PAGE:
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Gleision - The Unanswered Questions

Working Plan of the Gleision Colliery Credit: ITV News Cymru Wales

There is to be no full inquest into the deaths of four miners at the Gleision Colliery, ITV Wales has learned. The Health and Safety Executive has confirmed it will now be publishing a report on its investigation into the tragedy.

Three years after the fatal flood at Gleision, there are continuing calls for answers into what went wrong from the victims’ families, the mine owners and local MP Peter Hain.

Talking to Wales This Week, he said he would be raising the issue in Parliament.

Mine owner Maria Seage revisits the mine Credit: ITV News Cymru Wales

At least to bring to a wider audience my doubts and my questions, and to speak to the families. Not to re-open the trial, not to seek vengeance, not to try and find scapegoats because I doubt that there are any to be found. This was a terrible tragedy and we want to know what went on, and nobody’s telling us.

– Peter Hain MP
Lee Reynolds, previous surveyor for the Gleision Colliery, speaks out for the first time Credit: ITV News Cymru Wales

Wales This Week has uncovered evidence which sheds new light on the history of the mine; confusion about when it was licensed and working; serious doubts about the number and accuracy of underground plans; and a gap in the provision of legally required documentation for the Gleision.

Wales This Week tonight at 8 on ITV Cymru Wales.

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Gleision: The Mine Owners' Story

Rescue workers at the Gleision Colliery, 2011 Credit: PA / PA Wire / Press Association Images

Seven years ago, coal haulier Gerald Ward took over a mine in the Swansea Valley. Little did he realise that the Gleision would eventually see him at the centre of worldwide media attention.

Gerald and his sister Maria Seage are partners in MNS Mining, the company found not guilty of gross negligence manslaughter following the deaths of four miners who died at the Gleision three years ago today.

Gerald and Maria have maintained a dignified silence throughout those three years, but tonight they talk exclusively to ITV Wales about their battle to get the mine up and running and the disastrous events of September 15th 2011.

Maria Seage, MNS Mining Credit: ITV News Cymru Wales

Maria says the loss of four men down a mine she owns haunts her constantly.

Honestly it's a struggle everyday, it's a struggle getting through the day.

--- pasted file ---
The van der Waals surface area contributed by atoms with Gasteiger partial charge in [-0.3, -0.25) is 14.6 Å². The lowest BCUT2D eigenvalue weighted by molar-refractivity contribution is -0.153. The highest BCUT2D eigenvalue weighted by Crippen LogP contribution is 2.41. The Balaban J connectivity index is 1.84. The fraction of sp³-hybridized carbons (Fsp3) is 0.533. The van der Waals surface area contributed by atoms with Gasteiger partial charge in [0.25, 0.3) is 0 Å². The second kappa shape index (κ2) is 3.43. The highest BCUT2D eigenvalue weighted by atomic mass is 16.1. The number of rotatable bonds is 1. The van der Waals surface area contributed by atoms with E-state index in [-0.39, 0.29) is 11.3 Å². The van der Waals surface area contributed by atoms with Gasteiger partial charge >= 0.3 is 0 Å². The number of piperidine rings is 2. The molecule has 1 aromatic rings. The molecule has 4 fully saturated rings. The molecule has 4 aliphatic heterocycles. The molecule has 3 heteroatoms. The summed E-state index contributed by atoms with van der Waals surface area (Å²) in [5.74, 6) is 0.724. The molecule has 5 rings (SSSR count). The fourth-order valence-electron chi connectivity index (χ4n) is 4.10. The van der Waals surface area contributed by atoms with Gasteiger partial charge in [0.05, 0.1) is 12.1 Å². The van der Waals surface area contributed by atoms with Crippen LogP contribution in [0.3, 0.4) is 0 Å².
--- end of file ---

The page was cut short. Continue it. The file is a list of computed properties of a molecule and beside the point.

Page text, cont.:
– Maria Seage, MNS Mining

Gerald explains that when one of the colliers on that day ran to the surface shouting there was water everywhere, everything was flooded, he went down on his knees and prayed.

Gerald Ward, MNS Mining Credit: ITV News Cymru Wales

We was all there one minute and then four of the boys have gone... it was devastating.

– Gerald Ward, MNS Mining

Tonight, in the first of two programmes revealing the inside story of Gleision - the convicted conman who promised to invest in the mine, the coal haulier who found himself out of his depth and the big sister who came to the rescue, spending a small fortune on a pit which ultimately claimed the lives of four local men.

Wales This Week, Gleision - The Inside Story. Tonight at 8pm, ITV Wales

Chief mine inspector defends Gleision investigation

The man in charge of the investigation into the Gleision Colliery disaster has said that nothing more could have been done to establish what happened.

Speaking exclusively to ITV Cymru Wales for tonight's Wales This Week programme, the Acting Chief Inspector of Mines Steve Denton said he is satisfied that the Health and Safety Executive did everything it could.

That comes despite criticism, from the families of the four miners who died in September 2011, that they were not thorough enough - and a public inquiry is now needed.

There is much more on this story on:

Wales This Week, tonight at 10.35pm on ITV Cymru Wales

Y Byd Ar Bedwar, tonight at 9.30pm on S4C

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Two years on: Gleision mining disaster

Four men died at the Gleision Colliery in 2011 Credit: Tim Ireland/PA Images

Today marks two years since the Gleision Colliery mining disaster in the Swansea Valley. Four men died after getting trapped underground when a tunnel they were working in filled with water.

It was the worst mining disaster in Wales in recent times.

Three men initially escaped and a search and rescue operation was launched to find the other four miners who were trapped 300 ft below the ground.

Philip Hill, 44, Charles Breslin, 62, David Powell, 50 and Garry Jenkins, 39 were all found dead the following day.

Carwyn Jones, Wales' First Minister described the deaths as "a tragedy for all of Wales."

On Friday, a memorial stone in recognition of the miners was unveiled at the former Tareni Colliery, a short distance from the Gleision site.

Gleision Colliery memorial to be unveiled

A major rescue operation was launched after the mine flooded

A memorial stone in recognition of the miners who lost their lives in the Gleision Colliery disaster will be officially unveiled today.

David Powell, 50, Garry Jenkins, 39, Charles Breslin, 62, and Phillip Hill, 44, lost their lives when the mine flooded in September 2011.

The stone is located on the site of the former Tareni Colliery, a short distance from the entrance of Gleision Colliery.

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